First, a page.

A new study suggests that the flu vaccine may provide vital protection against COVID-19.
The University of Miami Miller School of Medicine led the study, entitled, “Examining the Potential Benefits of the Influenza Vaccine Against SARS-Cov-2.” Their retrospective cohort analysis of 74,754 patients was published recently in the peer-reviewed scientific journal PLoS One.
Results indicate that an annual flu shot reduces the risks of stroke, sepsis, and deep vein thrombosis (DVT) in patients with COVID-19, while also making it less likely that they would have to visit the emergency department (ED) or end up in the intensive care unit.
“Only a small fraction of the world has been fully vaccinated against COVID-19 to date, and with all the devastation that has occurred due to the pandemic, the global community still needs to find solutions to reduce morbidity and mortality,” explained senior study author Devinder Singh, MD, of the Miller School.
Preliminary data of the study was presented at the European Congress of Clinical Microbiology & Infectious Diseases.
The authors point out that single-center studies have signaled a protective effect of the influenza vaccine against severe acute respiratory syndrome coronavirus-2 (SARS-CoV-2). Their study used a continuously updated electronic medical record network to assess the possible benefits of influenza vaccination in curbing critical adverse outcomes in SARS-CoV-2-positive patients from 56 healthcare organizations.
Researchers screened de-identified records of 73,346,583 patients and created two cohorts of 37,377 patients. All those participants had either received or not received influenza vaccination 6 months to 2 weeks prior to a SARS-CoV-2-positive diagnosis. The study team compared adverse outcomes between cohorts within 30, 60, 90, and 120 days of positive SARS-CoV-2 diagnosis. Those included sepsis; strokes; DVT; pulmonary embolism; acute respiratory failure; acute respiratory distress syndrome; arthralgia or joint pain; renal failure; anorexia; heart attack; pneumonia; emergency-department visits; hospital admission; ICU admission; and death.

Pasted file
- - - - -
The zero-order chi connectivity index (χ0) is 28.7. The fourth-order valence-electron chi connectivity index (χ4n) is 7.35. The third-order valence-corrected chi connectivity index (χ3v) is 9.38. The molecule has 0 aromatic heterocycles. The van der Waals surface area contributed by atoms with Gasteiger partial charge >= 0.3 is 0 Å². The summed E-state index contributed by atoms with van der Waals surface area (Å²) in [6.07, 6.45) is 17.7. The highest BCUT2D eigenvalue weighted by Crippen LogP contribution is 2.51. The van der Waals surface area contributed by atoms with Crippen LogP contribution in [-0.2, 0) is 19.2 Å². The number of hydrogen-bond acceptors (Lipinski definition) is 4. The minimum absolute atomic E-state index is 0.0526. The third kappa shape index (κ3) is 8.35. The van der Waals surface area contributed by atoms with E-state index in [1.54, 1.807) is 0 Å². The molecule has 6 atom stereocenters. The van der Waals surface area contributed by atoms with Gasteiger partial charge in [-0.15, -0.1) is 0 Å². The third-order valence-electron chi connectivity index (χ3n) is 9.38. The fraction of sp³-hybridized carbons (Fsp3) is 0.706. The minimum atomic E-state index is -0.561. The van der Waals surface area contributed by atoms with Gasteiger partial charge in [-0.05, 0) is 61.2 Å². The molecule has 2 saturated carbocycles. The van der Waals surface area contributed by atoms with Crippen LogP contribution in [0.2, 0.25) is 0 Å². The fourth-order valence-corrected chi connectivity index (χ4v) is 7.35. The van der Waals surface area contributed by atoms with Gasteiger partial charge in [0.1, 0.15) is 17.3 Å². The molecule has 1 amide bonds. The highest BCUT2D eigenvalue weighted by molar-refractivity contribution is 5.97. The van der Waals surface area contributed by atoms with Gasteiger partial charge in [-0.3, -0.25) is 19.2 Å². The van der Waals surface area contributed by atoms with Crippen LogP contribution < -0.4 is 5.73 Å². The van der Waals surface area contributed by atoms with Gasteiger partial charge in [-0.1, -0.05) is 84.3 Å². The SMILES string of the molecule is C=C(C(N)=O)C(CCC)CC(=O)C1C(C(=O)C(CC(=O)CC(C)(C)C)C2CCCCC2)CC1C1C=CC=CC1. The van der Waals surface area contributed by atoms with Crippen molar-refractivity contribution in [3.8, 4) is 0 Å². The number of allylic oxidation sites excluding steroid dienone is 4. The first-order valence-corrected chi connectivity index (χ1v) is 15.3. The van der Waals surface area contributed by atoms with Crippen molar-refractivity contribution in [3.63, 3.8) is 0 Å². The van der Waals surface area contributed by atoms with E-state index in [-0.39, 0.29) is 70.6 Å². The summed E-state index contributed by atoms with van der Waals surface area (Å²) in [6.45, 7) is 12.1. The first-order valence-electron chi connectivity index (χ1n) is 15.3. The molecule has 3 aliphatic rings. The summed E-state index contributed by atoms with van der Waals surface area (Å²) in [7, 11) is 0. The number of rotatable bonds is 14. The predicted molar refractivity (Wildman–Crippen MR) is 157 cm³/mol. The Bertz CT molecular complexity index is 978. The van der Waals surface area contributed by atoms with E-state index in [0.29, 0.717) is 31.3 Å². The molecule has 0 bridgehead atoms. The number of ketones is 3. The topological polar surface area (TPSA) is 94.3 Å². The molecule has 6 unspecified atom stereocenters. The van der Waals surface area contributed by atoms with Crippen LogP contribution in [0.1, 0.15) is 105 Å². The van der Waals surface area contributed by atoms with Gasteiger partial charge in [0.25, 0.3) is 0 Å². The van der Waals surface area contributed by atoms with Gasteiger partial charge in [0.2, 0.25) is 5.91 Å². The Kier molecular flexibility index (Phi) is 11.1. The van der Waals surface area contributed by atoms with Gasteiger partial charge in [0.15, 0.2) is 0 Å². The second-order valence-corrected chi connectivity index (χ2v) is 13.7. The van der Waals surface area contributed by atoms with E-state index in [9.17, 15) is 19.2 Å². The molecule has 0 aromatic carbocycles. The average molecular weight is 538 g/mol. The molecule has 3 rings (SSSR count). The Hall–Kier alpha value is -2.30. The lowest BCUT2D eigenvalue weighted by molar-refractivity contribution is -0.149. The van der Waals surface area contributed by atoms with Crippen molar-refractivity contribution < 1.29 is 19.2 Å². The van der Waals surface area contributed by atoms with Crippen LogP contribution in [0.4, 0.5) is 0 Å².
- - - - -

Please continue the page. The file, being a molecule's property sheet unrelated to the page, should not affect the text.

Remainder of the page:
Propensity score matching took into consideration age, race, ethnicity, gender, hypertension, diabetes, hyperlipidemia, chronic obstructive pulmonary disease, obesity, heart disease, and lifestyle habits such as smoking, the study notes.
Results indicate that SARS-CoV-2-positive patients who received the influenza vaccine experienced decreased sepsis (P <.01; risk ratio [RR]: 1.361-1.450; 95% CI, 1.123-1.699; number needed to treat [NNT]: 286) and stroke (P <.02; RR: 1.451-1.580; 95% CI;1.075-2.034; NNT: 625) across all time points. In addition, researchers report that ICU admissions were lower in SARS-CoV-2-positive patients receiving the influenza vaccine at 30, 90, and 120 days (P <.03; RR: 1.174-1.200; 95% CI, 1.003-1.385; NNT: 435), while approaching significance at 60 days (P = .0509; RR: 1.156; 95% CI, 0.999-1.338).
Furthermore, they point out that patients who received the influenza vaccine experienced fewer DVTs 60-120 days after positive SARS-CoV-2 diagnosis (P <.02, RR:1.41-1.530; 95% CI,1.082-2.076; NNT: 1,000) and needed fewer ED visits 90-120 days post SARS-CoV-2-positive diagnosis (P <.01, RR:1.204-1.580; 95% CI, 1.050-1.476; NNT: 176).
The differences were significant, with those who had not received flu shots:
• Up to 20% more likely to have been admitted to the ICU
• Up to 56% more likely to visit the ED
• Up to 45% more likely to develop sepsis
• Up to 58% more likely to have a stroke
• Up to 40% more likely to be diagnosed with DVT
Risk of death was not reduced, however.
“Our analysis outlines the potential protective effect of influenza vaccination in SARS-CoV-2-positive patients against adverse outcomes within 30, 60, 90, and 120 days of a positive diagnosis,” the authors conclude. “Significant findings favoring influenza vaccination mitigating the risks of sepsis, stroke, deep vein thrombosis (DVT), emergency department (ED) & Intensive Care Unit (ICU) admissions suggest a potential protective effect that could benefit populations without readily available access to SARS-CoV-2 vaccination. Thus, further investigation with future prospective studies is warranted.”
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